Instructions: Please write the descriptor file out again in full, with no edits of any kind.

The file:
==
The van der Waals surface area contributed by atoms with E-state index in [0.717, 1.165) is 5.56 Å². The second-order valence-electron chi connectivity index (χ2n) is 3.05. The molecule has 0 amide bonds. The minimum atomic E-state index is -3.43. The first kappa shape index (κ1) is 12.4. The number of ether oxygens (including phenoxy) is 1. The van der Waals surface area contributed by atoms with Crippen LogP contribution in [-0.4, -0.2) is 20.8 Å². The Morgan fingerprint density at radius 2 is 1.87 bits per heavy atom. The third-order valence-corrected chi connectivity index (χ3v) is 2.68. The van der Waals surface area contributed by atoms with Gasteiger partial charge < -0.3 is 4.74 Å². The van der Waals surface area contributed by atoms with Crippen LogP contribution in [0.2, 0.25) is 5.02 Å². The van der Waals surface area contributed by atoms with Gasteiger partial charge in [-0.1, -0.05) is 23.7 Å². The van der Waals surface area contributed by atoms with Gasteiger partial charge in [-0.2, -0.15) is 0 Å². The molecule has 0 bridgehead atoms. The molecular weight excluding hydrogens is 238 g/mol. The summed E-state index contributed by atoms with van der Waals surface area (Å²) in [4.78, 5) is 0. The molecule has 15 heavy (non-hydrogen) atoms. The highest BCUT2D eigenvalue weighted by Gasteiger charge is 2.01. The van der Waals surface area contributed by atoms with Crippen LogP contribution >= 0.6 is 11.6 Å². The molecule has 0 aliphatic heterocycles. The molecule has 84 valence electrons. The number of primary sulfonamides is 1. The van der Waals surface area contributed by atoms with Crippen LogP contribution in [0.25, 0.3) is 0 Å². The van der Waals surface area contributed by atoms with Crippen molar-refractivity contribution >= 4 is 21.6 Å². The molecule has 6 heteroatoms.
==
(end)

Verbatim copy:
The van der Waals surface area contributed by atoms with E-state index in [0.717, 1.165) is 5.56 Å². The second-order valence-electron chi connectivity index (χ2n) is 3.05. The molecule has 0 amide bonds. The minimum atomic E-state index is -3.43. The first kappa shape index (κ1) is 12.4. The number of ether oxygens (including phenoxy) is 1. The van der Waals surface area contributed by atoms with Crippen LogP contribution in [-0.4, -0.2) is 20.8 Å². The Morgan fingerprint density at radius 2 is 1.87 bits per heavy atom. The third-order valence-corrected chi connectivity index (χ3v) is 2.68. The van der Waals surface area contributed by atoms with Gasteiger partial charge < -0.3 is 4.74 Å². The van der Waals surface area contributed by atoms with Crippen LogP contribution in [0.2, 0.25) is 5.02 Å². The van der Waals surface area contributed by atoms with Gasteiger partial charge in [-0.1, -0.05) is 23.7 Å². The van der Waals surface area contributed by atoms with Gasteiger partial charge in [-0.2, -0.15) is 0 Å². The molecule has 0 bridgehead atoms. The molecular weight excluding hydrogens is 238 g/mol. The summed E-state index contributed by atoms with van der Waals surface area (Å²) in [4.78, 5) is 0. The molecule has 15 heavy (non-hydrogen) atoms. The highest BCUT2D eigenvalue weighted by Gasteiger charge is 2.01. The van der Waals surface area contributed by atoms with Crippen LogP contribution >= 0.6 is 11.6 Å². The molecule has 0 aliphatic heterocycles. The molecule has 84 valence electrons. The number of primary sulfonamides is 1. The van der Waals surface area contributed by atoms with Crippen LogP contribution in [0.25, 0.3) is 0 Å². The van der Waals surface area contributed by atoms with Crippen molar-refractivity contribution >= 4 is 21.6 Å². The molecule has 6 heteroatoms.